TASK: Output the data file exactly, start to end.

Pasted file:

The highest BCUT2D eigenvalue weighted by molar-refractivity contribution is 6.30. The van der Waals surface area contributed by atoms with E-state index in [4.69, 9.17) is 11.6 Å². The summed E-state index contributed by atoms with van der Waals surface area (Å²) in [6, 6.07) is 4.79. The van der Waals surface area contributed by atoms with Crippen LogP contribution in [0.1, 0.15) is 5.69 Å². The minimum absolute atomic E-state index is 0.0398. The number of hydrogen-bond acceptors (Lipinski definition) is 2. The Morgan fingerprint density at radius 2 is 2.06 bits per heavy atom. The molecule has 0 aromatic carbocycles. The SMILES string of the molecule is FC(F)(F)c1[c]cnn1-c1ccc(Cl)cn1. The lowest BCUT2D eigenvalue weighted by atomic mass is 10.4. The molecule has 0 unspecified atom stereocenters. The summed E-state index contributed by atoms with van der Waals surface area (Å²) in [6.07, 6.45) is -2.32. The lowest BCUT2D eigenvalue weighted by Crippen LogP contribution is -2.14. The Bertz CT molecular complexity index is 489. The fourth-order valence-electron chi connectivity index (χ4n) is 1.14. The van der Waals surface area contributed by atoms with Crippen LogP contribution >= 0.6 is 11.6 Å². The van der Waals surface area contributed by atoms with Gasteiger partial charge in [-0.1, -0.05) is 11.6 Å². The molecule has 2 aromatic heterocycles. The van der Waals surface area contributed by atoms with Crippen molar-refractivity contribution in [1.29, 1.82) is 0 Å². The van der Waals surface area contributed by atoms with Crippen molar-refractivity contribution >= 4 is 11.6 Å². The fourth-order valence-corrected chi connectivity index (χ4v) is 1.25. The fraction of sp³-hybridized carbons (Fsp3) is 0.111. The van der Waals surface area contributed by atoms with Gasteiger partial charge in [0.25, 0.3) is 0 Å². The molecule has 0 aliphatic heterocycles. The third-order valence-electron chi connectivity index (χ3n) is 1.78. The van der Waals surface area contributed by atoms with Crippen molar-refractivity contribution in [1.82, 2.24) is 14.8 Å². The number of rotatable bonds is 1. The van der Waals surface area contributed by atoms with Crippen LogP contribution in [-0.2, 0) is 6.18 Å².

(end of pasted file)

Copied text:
The highest BCUT2D eigenvalue weighted by molar-refractivity contribution is 6.30. The van der Waals surface area contributed by atoms with E-state index in [4.69, 9.17) is 11.6 Å². The summed E-state index contributed by atoms with van der Waals surface area (Å²) in [6, 6.07) is 4.79. The van der Waals surface area contributed by atoms with Crippen LogP contribution in [0.1, 0.15) is 5.69 Å². The minimum absolute atomic E-state index is 0.0398. The number of hydrogen-bond acceptors (Lipinski definition) is 2. The Morgan fingerprint density at radius 2 is 2.06 bits per heavy atom. The molecule has 0 aromatic carbocycles. The SMILES string of the molecule is FC(F)(F)c1[c]cnn1-c1ccc(Cl)cn1. The lowest BCUT2D eigenvalue weighted by atomic mass is 10.4. The molecule has 0 unspecified atom stereocenters. The summed E-state index contributed by atoms with van der Waals surface area (Å²) in [6.07, 6.45) is -2.32. The lowest BCUT2D eigenvalue weighted by Crippen LogP contribution is -2.14. The Bertz CT molecular complexity index is 489. The fourth-order valence-electron chi connectivity index (χ4n) is 1.14. The van der Waals surface area contributed by atoms with Crippen LogP contribution >= 0.6 is 11.6 Å². The van der Waals surface area contributed by atoms with Gasteiger partial charge in [-0.1, -0.05) is 11.6 Å². The molecule has 2 aromatic heterocycles. The van der Waals surface area contributed by atoms with Crippen molar-refractivity contribution in [1.29, 1.82) is 0 Å². The van der Waals surface area contributed by atoms with Crippen molar-refractivity contribution >= 4 is 11.6 Å². The fourth-order valence-corrected chi connectivity index (χ4v) is 1.25. The fraction of sp³-hybridized carbons (Fsp3) is 0.111. The van der Waals surface area contributed by atoms with Gasteiger partial charge in [0.25, 0.3) is 0 Å². The molecule has 0 aliphatic heterocycles. The third-order valence-electron chi connectivity index (χ3n) is 1.78. The van der Waals surface area contributed by atoms with Crippen molar-refractivity contribution in [1.82, 2.24) is 14.8 Å². The number of rotatable bonds is 1. The van der Waals surface area contributed by atoms with Crippen LogP contribution in [-0.2, 0) is 6.18 Å².